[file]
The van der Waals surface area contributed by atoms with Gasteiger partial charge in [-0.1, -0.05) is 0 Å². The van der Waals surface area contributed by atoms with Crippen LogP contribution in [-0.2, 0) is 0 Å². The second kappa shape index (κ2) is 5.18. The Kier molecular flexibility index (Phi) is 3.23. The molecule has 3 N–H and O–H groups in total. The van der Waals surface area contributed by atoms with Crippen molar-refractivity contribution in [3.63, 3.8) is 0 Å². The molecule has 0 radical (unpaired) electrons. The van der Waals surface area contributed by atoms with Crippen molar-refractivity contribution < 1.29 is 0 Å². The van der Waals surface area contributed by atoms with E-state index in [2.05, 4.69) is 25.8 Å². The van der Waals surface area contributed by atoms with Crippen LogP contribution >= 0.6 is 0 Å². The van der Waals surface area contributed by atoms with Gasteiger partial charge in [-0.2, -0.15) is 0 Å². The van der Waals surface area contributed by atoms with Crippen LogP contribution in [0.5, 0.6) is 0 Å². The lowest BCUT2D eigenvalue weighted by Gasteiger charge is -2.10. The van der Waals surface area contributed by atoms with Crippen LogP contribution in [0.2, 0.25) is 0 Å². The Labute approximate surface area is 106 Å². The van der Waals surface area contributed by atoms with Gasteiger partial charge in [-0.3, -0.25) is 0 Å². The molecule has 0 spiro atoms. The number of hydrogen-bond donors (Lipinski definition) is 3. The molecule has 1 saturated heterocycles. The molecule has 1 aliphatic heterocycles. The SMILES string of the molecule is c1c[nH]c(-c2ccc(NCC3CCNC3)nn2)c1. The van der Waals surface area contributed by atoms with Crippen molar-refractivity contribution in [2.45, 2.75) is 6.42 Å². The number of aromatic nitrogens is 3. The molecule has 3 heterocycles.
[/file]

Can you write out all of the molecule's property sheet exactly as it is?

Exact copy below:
The van der Waals surface area contributed by atoms with Gasteiger partial charge in [-0.1, -0.05) is 0 Å². The van der Waals surface area contributed by atoms with Crippen LogP contribution in [-0.2, 0) is 0 Å². The second kappa shape index (κ2) is 5.18. The Kier molecular flexibility index (Phi) is 3.23. The molecule has 3 N–H and O–H groups in total. The van der Waals surface area contributed by atoms with Crippen molar-refractivity contribution in [3.63, 3.8) is 0 Å². The molecule has 0 radical (unpaired) electrons. The van der Waals surface area contributed by atoms with Crippen molar-refractivity contribution < 1.29 is 0 Å². The van der Waals surface area contributed by atoms with E-state index in [2.05, 4.69) is 25.8 Å². The van der Waals surface area contributed by atoms with Crippen LogP contribution >= 0.6 is 0 Å². The van der Waals surface area contributed by atoms with Gasteiger partial charge in [-0.2, -0.15) is 0 Å². The van der Waals surface area contributed by atoms with Crippen LogP contribution in [0.5, 0.6) is 0 Å². The lowest BCUT2D eigenvalue weighted by Gasteiger charge is -2.10. The van der Waals surface area contributed by atoms with Crippen LogP contribution in [0.2, 0.25) is 0 Å². The Labute approximate surface area is 106 Å². The van der Waals surface area contributed by atoms with Gasteiger partial charge in [-0.3, -0.25) is 0 Å². The molecule has 0 spiro atoms. The number of hydrogen-bond donors (Lipinski definition) is 3. The molecule has 1 saturated heterocycles. The molecule has 1 aliphatic heterocycles. The SMILES string of the molecule is c1c[nH]c(-c2ccc(NCC3CCNC3)nn2)c1. The van der Waals surface area contributed by atoms with Crippen molar-refractivity contribution in [2.45, 2.75) is 6.42 Å². The number of aromatic nitrogens is 3. The molecule has 3 heterocycles.